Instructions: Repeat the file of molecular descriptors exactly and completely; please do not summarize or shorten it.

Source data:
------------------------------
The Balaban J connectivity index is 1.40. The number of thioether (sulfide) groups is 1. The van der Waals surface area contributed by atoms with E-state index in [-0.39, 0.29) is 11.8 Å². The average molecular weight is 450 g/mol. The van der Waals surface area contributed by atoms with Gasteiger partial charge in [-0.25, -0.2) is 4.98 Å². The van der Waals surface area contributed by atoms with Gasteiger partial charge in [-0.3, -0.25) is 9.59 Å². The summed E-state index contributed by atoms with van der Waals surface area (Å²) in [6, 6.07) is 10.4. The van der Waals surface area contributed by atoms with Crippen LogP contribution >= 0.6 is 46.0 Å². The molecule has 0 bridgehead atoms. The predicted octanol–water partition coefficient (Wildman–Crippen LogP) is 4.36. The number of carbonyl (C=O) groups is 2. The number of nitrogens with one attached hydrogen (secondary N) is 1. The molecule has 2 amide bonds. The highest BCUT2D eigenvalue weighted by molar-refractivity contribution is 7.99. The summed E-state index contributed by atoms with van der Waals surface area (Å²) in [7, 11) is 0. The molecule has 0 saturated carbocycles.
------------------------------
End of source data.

The Balaban J connectivity index is 1.40. The number of thioether (sulfide) groups is 1. The van der Waals surface area contributed by atoms with E-state index in [-0.39, 0.29) is 11.8 Å². The average molecular weight is 450 g/mol. The van der Waals surface area contributed by atoms with Gasteiger partial charge in [-0.25, -0.2) is 4.98 Å². The van der Waals surface area contributed by atoms with Gasteiger partial charge in [-0.3, -0.25) is 9.59 Å². The summed E-state index contributed by atoms with van der Waals surface area (Å²) in [6, 6.07) is 10.4. The van der Waals surface area contributed by atoms with Crippen LogP contribution >= 0.6 is 46.0 Å². The molecule has 0 bridgehead atoms. The predicted octanol–water partition coefficient (Wildman–Crippen LogP) is 4.36. The number of carbonyl (C=O) groups is 2. The number of nitrogens with one attached hydrogen (secondary N) is 1. The molecule has 2 amide bonds. The highest BCUT2D eigenvalue weighted by molar-refractivity contribution is 7.99. The summed E-state index contributed by atoms with van der Waals surface area (Å²) in [7, 11) is 0. The molecule has 0 saturated carbocycles.